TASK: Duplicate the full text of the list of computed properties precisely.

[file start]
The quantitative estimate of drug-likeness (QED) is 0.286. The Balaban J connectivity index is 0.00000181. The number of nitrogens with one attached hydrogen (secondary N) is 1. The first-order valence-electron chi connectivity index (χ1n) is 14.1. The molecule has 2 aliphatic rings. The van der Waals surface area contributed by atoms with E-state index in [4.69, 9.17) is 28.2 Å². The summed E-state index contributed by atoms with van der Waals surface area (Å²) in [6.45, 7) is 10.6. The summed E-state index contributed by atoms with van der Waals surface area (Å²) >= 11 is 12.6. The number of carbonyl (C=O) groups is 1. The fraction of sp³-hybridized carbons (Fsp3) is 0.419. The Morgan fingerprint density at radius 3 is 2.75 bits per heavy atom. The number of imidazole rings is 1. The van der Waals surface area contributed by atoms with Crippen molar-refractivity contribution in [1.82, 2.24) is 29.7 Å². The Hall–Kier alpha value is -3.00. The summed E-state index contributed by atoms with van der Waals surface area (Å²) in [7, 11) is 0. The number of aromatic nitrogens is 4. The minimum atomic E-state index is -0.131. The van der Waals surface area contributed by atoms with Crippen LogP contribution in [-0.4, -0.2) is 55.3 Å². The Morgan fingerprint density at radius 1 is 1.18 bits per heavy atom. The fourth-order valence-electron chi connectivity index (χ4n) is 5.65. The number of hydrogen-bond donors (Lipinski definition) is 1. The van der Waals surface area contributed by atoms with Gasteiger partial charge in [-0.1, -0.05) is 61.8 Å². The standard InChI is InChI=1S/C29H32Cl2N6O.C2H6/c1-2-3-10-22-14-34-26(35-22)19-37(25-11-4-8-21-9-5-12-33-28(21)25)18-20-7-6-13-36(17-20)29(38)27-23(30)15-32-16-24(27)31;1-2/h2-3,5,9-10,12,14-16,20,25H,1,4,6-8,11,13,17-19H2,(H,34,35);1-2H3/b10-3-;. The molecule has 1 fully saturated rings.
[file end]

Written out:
The quantitative estimate of drug-likeness (QED) is 0.286. The Balaban J connectivity index is 0.00000181. The number of nitrogens with one attached hydrogen (secondary N) is 1. The first-order valence-electron chi connectivity index (χ1n) is 14.1. The molecule has 2 aliphatic rings. The van der Waals surface area contributed by atoms with E-state index in [4.69, 9.17) is 28.2 Å². The summed E-state index contributed by atoms with van der Waals surface area (Å²) in [6.45, 7) is 10.6. The summed E-state index contributed by atoms with van der Waals surface area (Å²) >= 11 is 12.6. The number of carbonyl (C=O) groups is 1. The fraction of sp³-hybridized carbons (Fsp3) is 0.419. The Morgan fingerprint density at radius 3 is 2.75 bits per heavy atom. The number of imidazole rings is 1. The van der Waals surface area contributed by atoms with Crippen molar-refractivity contribution in [1.82, 2.24) is 29.7 Å². The Hall–Kier alpha value is -3.00. The summed E-state index contributed by atoms with van der Waals surface area (Å²) in [7, 11) is 0. The number of aromatic nitrogens is 4. The minimum atomic E-state index is -0.131. The van der Waals surface area contributed by atoms with Crippen LogP contribution in [-0.4, -0.2) is 55.3 Å². The Morgan fingerprint density at radius 1 is 1.18 bits per heavy atom. The fourth-order valence-electron chi connectivity index (χ4n) is 5.65. The number of hydrogen-bond donors (Lipinski definition) is 1. The van der Waals surface area contributed by atoms with Gasteiger partial charge in [-0.1, -0.05) is 61.8 Å². The standard InChI is InChI=1S/C29H32Cl2N6O.C2H6/c1-2-3-10-22-14-34-26(35-22)19-37(25-11-4-8-21-9-5-12-33-28(21)25)18-20-7-6-13-36(17-20)29(38)27-23(30)15-32-16-24(27)31;1-2/h2-3,5,9-10,12,14-16,20,25H,1,4,6-8,11,13,17-19H2,(H,34,35);1-2H3/b10-3-;. The molecule has 1 fully saturated rings.